The Weightlifting Gender Discrepancy Study — Part One


Recently, the Iowa State rec center conducted the Weightlifting Gender Discrepancy Study to determine how campus recreation can be more inclusive. This is Part One, featuring Amy Kurr, the recent Iowa State grad who initiated this study.

Campus recreation as an industry has made significant strides toward complete inclusivity in recent years. But there’s still a lot of room to improve.

At Iowa State University, the subject of gender inclusivity in the weight room has been of great interest lately. The rec center’s leadership team has put more focus on how to make female exercisers feel welcome and comfortable in open fitness areas, and this issue was brought to their attention by Amy Kurr, a recent Iowa State graduate.

During her college career as a whole, her campus recreation experience was positive. There was, however, one problem she noticed. “My freshman year I didn’t really like my experience in the rec center,” said Kurr. “I realized a lot of my friends felt the same way — they kind of felt uncomfortable while they were in the weight room.”

After hearing many thoughts that mirrored her own about a lack of gender inclusivity at the Iowa State rec center, Kurr spoke with the school’s Rec Services team. “They’d got complaints in the past from other females who didn’t quite feel comfortable working out in the weight areas,” she said. “They recognized something needed to change, but they weren’t sure yet how to best respond and how many resources to allocate to the issue.”

To her pleasant surprise, her concerns were met with total openness from Rec Services. Kurr met with Rec Services a few times over several days, sharing her experience and working with the team to find a way to attack the issue.

“After a couple meetings, we decided a survey would be best,” said Kurr. “It was cheap and easy, and we were able to get feedback from one-ninth of the student population at Iowa State — all of them women.”

And so the first Weightlifting Gender Discrepancy Study was conducted on Iowa State’s campus. When given the opportunity to share their real thoughts on the rec center, many students gave valuable feedback.

According to Kurr, the results of the survey were very enlightening. She saw three common reasons women felt uncomfortable with weightlifting in the Iowa State rec center:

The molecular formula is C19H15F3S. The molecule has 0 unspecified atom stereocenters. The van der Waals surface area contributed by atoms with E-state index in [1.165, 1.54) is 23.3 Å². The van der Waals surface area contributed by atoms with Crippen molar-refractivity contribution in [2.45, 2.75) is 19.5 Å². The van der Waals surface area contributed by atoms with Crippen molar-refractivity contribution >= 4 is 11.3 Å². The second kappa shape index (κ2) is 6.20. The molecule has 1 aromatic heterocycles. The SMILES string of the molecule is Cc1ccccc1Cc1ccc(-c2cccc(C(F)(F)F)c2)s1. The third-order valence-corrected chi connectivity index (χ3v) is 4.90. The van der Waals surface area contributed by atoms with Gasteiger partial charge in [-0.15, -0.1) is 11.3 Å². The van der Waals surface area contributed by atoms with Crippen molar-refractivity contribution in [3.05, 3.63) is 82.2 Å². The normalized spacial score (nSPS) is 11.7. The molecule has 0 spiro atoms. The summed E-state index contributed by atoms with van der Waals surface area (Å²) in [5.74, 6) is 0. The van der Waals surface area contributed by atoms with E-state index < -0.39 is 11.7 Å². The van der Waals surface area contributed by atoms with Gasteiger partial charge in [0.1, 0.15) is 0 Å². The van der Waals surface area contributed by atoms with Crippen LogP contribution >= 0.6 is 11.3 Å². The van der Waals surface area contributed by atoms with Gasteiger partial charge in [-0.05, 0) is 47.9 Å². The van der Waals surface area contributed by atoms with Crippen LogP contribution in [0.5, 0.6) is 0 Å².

1. Women wanted more workout space or the ability to do a little more of their own workouts without being uncomfortably close to other people.
  2. Women felt inexperienced or that they lacked proper knowledge of weightlifting equipment or workouts.
  3. Weightlifting areas were extremely male dominated.

“That third problem was the biggest shock,” said Kurr. “This was keeping a ton of women away from the gym.”

The focus for Kurr and Rec Services, however, wasn’t to drive men out of the gym, but to find ways to get more women to feel comfortable coming to the gym. And the most viable solution they found was to find a remedy for the first two problems.

“The girls weren’t mad the men were there; they just wanted that area to feel more comfortable, accessible and inclusive,” said Kurr. “We don’t want a ‘women’s only’ gym. And we determined if the rec center focused more on fixing the first two problems — accessibility and education — more women would come into the rec center.”

Due to the overwhelming number of responses from the school’s female population, Kurr and Rec Services decided to also make the survey available for males on campus.

“The result was about the same — the number of male responses equaled roughly one-ninth of the student population,” said Kurr. “The end goal was to see how the campus perceived the rec center. We asked what men and women alike thought about the rec center, what their experiences were like, what struggles they were finding with the rec center and several other questions. We started to ask how Iowa State can take the next step.”

The combined male and female responses helped show Rec Services that the gap between comfort levels in “strong” men and everyone else was the core of the issue.

“The idea was sort of like a pyramid,” said Kurr. “At the top of the pyramid, the strong, buff males felt the most comfortable in the gym, and at the bottom of the pyramid, women and ‘weaker’ men felt high levels of discomfort. Through a focus on more accessibility, education and unity in the gym, Iowa State — and any rec center — can achieve greater inclusivity.”

Now that the study’s information has been shared and more inclusivity efforts have been implemented in the Iowa State rec center, Kurr has shifted her focus to the rest of the country.

“We’re hoping this study can be conducted on college campuses within the Big 12, and then out to other universities in the country,” said Kurr. “We want it to have the same impact everywhere that it’s had on females, males and Rec Services at Iowa State.”

Find Part Two here.

Bobby is a former staff writer at Peake Media.

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